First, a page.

By Deborah Jeanne Sergeant
Fall foliage is coming to Western New York. Nature photographer and WROC Rochester personality John Kucko suggests places
in the region to visit
As the temperature dips overnight and the sunlight mellows, plan to take a leaf peeping trip. But don’t plan concretely.
“I get more messages from people on my page in September and October as to when I should go to the Finger Lakes for foliage,” said local nature photographer and WROC Rochester personality John Kucko. “It’s tough to say. Leaf peeping calendars are pretty accurate, but sometimes they say it’s almost peak and it’s not.”
He has observed trees transform in 24 hours from barely tinted to peak. Or windy and rainy weather can obliterate a colorful tree’s leaves in mere hours. While just a seasonal disappointment to most, as a nature photographer, Kucko wants to leverage every opportunity he can to capture peak fall color.
“My big concern is fall is fleeting,” Kucko said. “Fall is special. With the great trees and landscape in this area, it’s a prime region. At Letchworth one time, 24 hours later, it was completely different. Dull fall colors to majestic fall color in a day. That’s how quickly it emerges and just as fast it’s gone.”
He said that in addition to weather fluctuations, microclimates, such at Watkins Glen, can make timing a leaf peeping trip tricky.
“I can remember two years ago, by Canaseraga, they had spectacular color in the hills and five miles away, there was not much at all,” Kucko offered as another example. “You can see that with the emergence of fall color or lack thereof.”
Higher elevation may mean cooler weather and sooner transformations.
In Rochester, he likes to photograph Mount Hope Cemetery.
“It is one of the fines places for foliage in America, I’ll argue,” Kucko said. “There are so many trees that have been around for generations. They tend to pop around the end of October and even November if it’s been a calm fall. It’s fall’s last surge and it’s spectacular. They have so many glorious trees of various kinds.”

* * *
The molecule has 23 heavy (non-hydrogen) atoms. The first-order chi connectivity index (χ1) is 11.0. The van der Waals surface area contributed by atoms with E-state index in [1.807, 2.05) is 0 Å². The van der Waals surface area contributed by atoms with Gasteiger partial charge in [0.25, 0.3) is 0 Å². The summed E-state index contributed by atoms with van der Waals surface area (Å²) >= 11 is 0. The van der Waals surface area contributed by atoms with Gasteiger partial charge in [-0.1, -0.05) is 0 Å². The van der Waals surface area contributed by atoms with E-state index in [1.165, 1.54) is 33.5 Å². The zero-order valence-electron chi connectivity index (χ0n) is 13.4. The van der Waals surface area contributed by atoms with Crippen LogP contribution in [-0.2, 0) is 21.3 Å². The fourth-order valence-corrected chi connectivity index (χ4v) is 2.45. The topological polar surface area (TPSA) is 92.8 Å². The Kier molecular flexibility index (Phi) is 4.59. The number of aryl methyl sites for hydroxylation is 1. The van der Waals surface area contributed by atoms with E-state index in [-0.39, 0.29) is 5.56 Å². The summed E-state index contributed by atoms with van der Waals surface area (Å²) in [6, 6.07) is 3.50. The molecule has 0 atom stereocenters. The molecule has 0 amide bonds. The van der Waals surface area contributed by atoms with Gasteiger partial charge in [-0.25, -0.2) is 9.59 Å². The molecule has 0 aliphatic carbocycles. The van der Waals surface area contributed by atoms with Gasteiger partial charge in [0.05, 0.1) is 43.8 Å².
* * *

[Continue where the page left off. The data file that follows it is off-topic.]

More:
He also likes Maplewood Park, as its trees along the Genesee River boast many reds and yellows each fall.
“The further south you go from the Thruway, you’re gaining elevation,” Kucko said “The color turns earlier in the Southern Corridor.”
Regionally, Kucko likes Hammondsport, Keuka Lake and the Ithaca area, which tends to peak in late September to early October.
“Two years ago in Newfield, just six miles outside of Ithaca, the color was stunning,” he said. “They have the oldest covered bridge still in use in New York. I saw color I’d never seen before.”
The aforementioned Watkins Glen in Watkins Glen offers fall color in late October, as does Letchworth State Park in Castile. Letchworth is regarded as the “Grand Canyon of the East” and boasts a large variety of tress to provide a palette of fall colors.
“I really like Trumansburg and Taughannock Falls State Park,” Kucko said. “Hemlock Lake is very good with color, as is Canadice Lake. There’s also Stonybrook by Dansville, and the Springwater area near Canadice Lake. You have rolling hills, some elevation. You may have a 48-hour window where the color is fantastic and it’s gone.”
Not all regions linger until October before showing their true colors.
“The Adirondacks go early,” Kucko said. “The elevation is higher with colder weather. Sunny days and frigid overnights expedite the color.”
As for planning a leaf peeping trip, whether hiking trails, biking paths, lake cruising, hot air ballooning, riding a train or bus or driving, “the key is flexibility,” Kucko warned.
FALL FOLIAGE Resources
The New York state’s foliage map at
offers a video depicting average times for before-peak,
peak and post-peak color. Local reports can offer
more detailed and timely estimates.